The American people are growing rightly skeptical of what they are told. For the past two years, they’ve faced an onslaught of lies and misinformation that has left them with little faith in our institutions — from Congress to the White House and even within the Christian church. A sermon I heard years ago should have opened my eyes to what would eventually become clear — we have seen the death of truth in America.
Several decades ago and with fewer gray hairs, my wife and I visited a church on Easter Sunday while on vacation. The sermon stunned me, but not for its incredible insights and biblical perspectives. The pastor, shortly after describing the miraculous and incredible resurrection of Jesus, concluded it didn’t matter if it was actually true — only that we believed it was true.
I thought that would be the one and only time I heard a pastor claim that believing in the death and resurrection of our Lord was not a fundamental principle of being a Christian, but I was wrong.
Many years later, Sen. Raphael Warnock from Georgia, also a pastor, tweeted, “The meaning of Easter is more transcendent than the resurrection of Jesus Christ. Whether you are Christian or not, through a commitment to helping others we are able to save ourselves.”
There it was again. The same trope that could not be more antithetical to Christianity. As Jesus’ disciple Paul, writing in 1 Corinthians 15: 17-19, said, “And if Christ has not been raised, your faith is futile; you are still in your sins. Then those also who have fallen asleep in Christ are lost. If only for this life we have hope in Christ, we are of all people most to be pitied.”
The question: How could we have gotten so far from the fundamental truth of Christianity, that Jesus Christ died for our sins and was resurrected to join the Father in eternal life?
The answer: We’ve deluded ourselves into believing that truth is relative. That same delusion I should have seen cropping up in the Christian church has now made its way into the mainstream, leading to the death of truth in America. Today, we see it manifesting itself in our norms, education system, media, and politics.
Men identify as women and we accept that as truth. Does it matter that if we examined their chromosomes they would be biologically male? Not in today’s world. What has been true since the dawn of time is suddenly out the window.
It should come as no surprise that the very same people who would refuse to acknowledge the incontrovertible genetic evidence that said woman is a biological male will listen to whatever armchair experts believe about COVID-19 and deem it “science.” But if you so much as question the efficacy of mask mandates, lockdowns, non-Food and Drug Administration-approved vaccines, or — heaven forbid — the origins of the COVID-19 virus, you are dubbed “anti-science.”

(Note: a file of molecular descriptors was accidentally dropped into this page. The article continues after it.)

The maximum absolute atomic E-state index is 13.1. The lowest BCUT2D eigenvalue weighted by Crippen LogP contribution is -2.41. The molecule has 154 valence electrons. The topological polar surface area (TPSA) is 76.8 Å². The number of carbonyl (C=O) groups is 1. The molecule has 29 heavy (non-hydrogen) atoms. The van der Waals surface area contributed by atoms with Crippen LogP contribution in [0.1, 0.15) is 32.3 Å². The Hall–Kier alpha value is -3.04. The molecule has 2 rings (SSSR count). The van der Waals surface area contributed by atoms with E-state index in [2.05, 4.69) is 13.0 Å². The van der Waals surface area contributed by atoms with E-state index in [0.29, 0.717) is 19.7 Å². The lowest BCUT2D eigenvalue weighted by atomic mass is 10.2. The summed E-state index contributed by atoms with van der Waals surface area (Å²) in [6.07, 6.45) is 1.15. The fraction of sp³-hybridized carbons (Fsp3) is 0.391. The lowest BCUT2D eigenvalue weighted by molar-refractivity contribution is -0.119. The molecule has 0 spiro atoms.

Politicians misrepresent election integrity legislation and big corporations genuflect with boycotts of those states — justifying their actions with deliberate lies. No matter where one looks, Americans can’t trust what is being told to them is the truth. If you question the new leftist orthodoxy of “it’s all relative,” you face the wrath of “cancel culture.”
Truth is the core principle of Judeo-Christian values, which are the foundation of Western civilization. Judeo-Christian values are derived from the Bible. If you want to know the reason for the death of truth in America, look no further than the decline of Americans who choose to live their lives based on the values laid out in the Bible.
It is not simply America. All of Western civilization is in decline because the Christian church is in decline. The fall of the church is due to the fact that it has become unmoored from truth — following the culture instead of leading it.
While politicians and the courts have stripped America of its foundations, mainstream Christian denominations have been largely silent. The Bible is not even allowed in our schools, we’ve replaced the biblical creation story, Christians are arrested for trying to practice their faith, and biblical morality is considered hate speech.
Winston Churchill once said that America will do the right thing after it had tried everything else. We’ve tried everything else. The Christian church in America must muster up some courage — and repentance — and lead.